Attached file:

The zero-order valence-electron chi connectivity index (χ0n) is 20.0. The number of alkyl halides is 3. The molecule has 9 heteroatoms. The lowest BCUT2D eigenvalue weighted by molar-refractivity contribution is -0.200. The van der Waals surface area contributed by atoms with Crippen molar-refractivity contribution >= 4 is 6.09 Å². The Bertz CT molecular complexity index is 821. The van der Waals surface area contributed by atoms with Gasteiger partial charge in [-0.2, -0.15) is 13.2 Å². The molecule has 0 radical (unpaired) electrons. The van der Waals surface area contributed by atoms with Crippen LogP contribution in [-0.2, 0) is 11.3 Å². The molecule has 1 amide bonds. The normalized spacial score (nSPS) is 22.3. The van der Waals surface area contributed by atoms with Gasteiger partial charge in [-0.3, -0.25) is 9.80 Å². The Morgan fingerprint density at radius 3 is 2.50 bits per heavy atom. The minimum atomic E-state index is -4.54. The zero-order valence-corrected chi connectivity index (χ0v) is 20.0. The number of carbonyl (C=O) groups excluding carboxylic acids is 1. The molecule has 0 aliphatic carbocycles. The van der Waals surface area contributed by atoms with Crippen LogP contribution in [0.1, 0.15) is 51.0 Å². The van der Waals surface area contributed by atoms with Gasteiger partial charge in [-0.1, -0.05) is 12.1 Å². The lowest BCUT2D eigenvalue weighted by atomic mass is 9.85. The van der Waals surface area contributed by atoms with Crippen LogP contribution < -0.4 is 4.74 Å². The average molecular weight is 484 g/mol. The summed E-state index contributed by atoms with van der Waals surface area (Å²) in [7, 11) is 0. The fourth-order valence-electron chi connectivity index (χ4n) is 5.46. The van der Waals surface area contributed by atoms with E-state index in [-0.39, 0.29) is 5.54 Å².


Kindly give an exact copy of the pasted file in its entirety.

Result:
The zero-order valence-electron chi connectivity index (χ0n) is 20.0. The number of alkyl halides is 3. The molecule has 9 heteroatoms. The lowest BCUT2D eigenvalue weighted by molar-refractivity contribution is -0.200. The van der Waals surface area contributed by atoms with Crippen molar-refractivity contribution >= 4 is 6.09 Å². The Bertz CT molecular complexity index is 821. The van der Waals surface area contributed by atoms with Gasteiger partial charge in [-0.2, -0.15) is 13.2 Å². The molecule has 0 radical (unpaired) electrons. The van der Waals surface area contributed by atoms with Crippen LogP contribution in [-0.2, 0) is 11.3 Å². The molecule has 1 amide bonds. The normalized spacial score (nSPS) is 22.3. The van der Waals surface area contributed by atoms with Gasteiger partial charge in [-0.3, -0.25) is 9.80 Å². The Morgan fingerprint density at radius 3 is 2.50 bits per heavy atom. The minimum atomic E-state index is -4.54. The zero-order valence-corrected chi connectivity index (χ0v) is 20.0. The number of carbonyl (C=O) groups excluding carboxylic acids is 1. The molecule has 0 aliphatic carbocycles. The van der Waals surface area contributed by atoms with Crippen LogP contribution in [0.1, 0.15) is 51.0 Å². The van der Waals surface area contributed by atoms with Gasteiger partial charge in [-0.1, -0.05) is 12.1 Å². The lowest BCUT2D eigenvalue weighted by atomic mass is 9.85. The van der Waals surface area contributed by atoms with Crippen LogP contribution < -0.4 is 4.74 Å². The average molecular weight is 484 g/mol. The summed E-state index contributed by atoms with van der Waals surface area (Å²) in [7, 11) is 0. The fourth-order valence-electron chi connectivity index (χ4n) is 5.46. The van der Waals surface area contributed by atoms with E-state index in [-0.39, 0.29) is 5.54 Å².